“When picture day arrived last fall at St. Mary’s School in Walnut Creek, Calif., pre-kindergartner Isabella Forrest had an outbreak of red, flaky eczema on her cheeks.
When it came time to order prints, the 4-year-old’s mother, Carla, was relieved to see a retouching option.
“All I could say was, ‘Yay,’ ” Carla recalls. “I don’t want her to look back when she’s older and be, like, ‘Mom, why didn’t you do something about my face?’ I want people to see her, not her skin condition.”
For decades, portrait companies have offered retouching at the high school level. However, for the past five years, the service has expanded to parents of the K-5 set, and they’re using it to erase everything from cowlicks to imperfections caused by accidents” (Detroit Free Press).
But what about that little piece of hair that’s out of place?
What about a booger that might be in a nostril (gross, but happens!).
What about the red birth mark, the freckles or OH NO a ZIT!!!!
Some parents say that “children’s self-esteem is critical, and if you’re going to alter their looks, that’s truly a parent’s decision.”
Others argue that this “my child should be perfect” attitude has much larger ramifications. In a culture of small waists are more beautiful, when do we draw the line on air-brushing? (see my post on air-brushing)
I have a confession.
When I first started blogging I had been tempted a few times to take out flaws from photos I was putting online. My son had eczema, my daughter has a red mark on her cheek, I have had plenty of skin imperfections and so has my husband. There have been times that I thought, oh what’s the biggie if I make us look better? Well, because it’s a lie. We are not perfect – not even close. So why make it seem that way? What message does this send to our children if we cannot stand back and appreciate who they are and love them for them enough to appreciate the beauty of imperfection?
I know it is a struggle. When our E had such severe eczema at two years of age, he was little but big enough to bury his red little baby face into my shoulder while holding him because he was embarrassed that people were talking about him and his skin. He was just two.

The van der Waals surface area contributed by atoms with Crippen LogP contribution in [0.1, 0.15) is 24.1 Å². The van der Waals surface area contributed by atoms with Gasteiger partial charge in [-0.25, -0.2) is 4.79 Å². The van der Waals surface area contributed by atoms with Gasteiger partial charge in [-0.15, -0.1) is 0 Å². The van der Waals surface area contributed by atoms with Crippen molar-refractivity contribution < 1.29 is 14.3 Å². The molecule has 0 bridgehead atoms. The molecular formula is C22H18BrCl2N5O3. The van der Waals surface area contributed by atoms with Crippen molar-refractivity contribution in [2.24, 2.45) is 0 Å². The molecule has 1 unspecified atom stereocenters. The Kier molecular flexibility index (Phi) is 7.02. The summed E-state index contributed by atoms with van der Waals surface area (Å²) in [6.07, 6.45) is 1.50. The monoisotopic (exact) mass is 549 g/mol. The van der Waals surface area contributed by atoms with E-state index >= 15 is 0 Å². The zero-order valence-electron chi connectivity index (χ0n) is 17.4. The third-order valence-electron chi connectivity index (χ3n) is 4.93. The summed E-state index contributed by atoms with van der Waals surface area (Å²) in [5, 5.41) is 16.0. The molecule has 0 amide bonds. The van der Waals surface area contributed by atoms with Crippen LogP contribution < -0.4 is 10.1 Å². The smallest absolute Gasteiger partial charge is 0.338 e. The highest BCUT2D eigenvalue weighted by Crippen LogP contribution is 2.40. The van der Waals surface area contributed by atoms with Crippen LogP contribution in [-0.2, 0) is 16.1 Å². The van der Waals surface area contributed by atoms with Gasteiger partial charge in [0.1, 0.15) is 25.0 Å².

We want our kids to feel happy with themselves and excited to share their school photos with people right? Well then it seems to me that the only way to really do this is to embrace our imperfections and those around us by saying ” I will not re-touch your photo because it’s YOU. And YOU are beautiful and amazing…
“I love you with scrapes.
I love you with eczema.
I love you with a booger in your nose.
I love you with freckles, a tan and even when your pale.
I love you with pimples
and I love you when your skin looks nice.
I love everything about you all of the time.
I love you unconditionally.”
Life is not perfect. We are not perfect. But celebrating our inner beauty is one of life’s most wonderful joys. I want my children to love and respect themselves and by retouching pictures so a child’s self esteem is not impaired, I believe will do more damage in the long run. I really feel so strongly that in order for kids to grow up feeling empowered and confident – they need to know that they are loved for who they are…their imperfect little selves.
What’s your take on this? Do you think this “service” (or disservice), should be offered to parents of school-aged children? You can disagree with me – I just want to hear what you think about it! Do share! We all have our own opinions!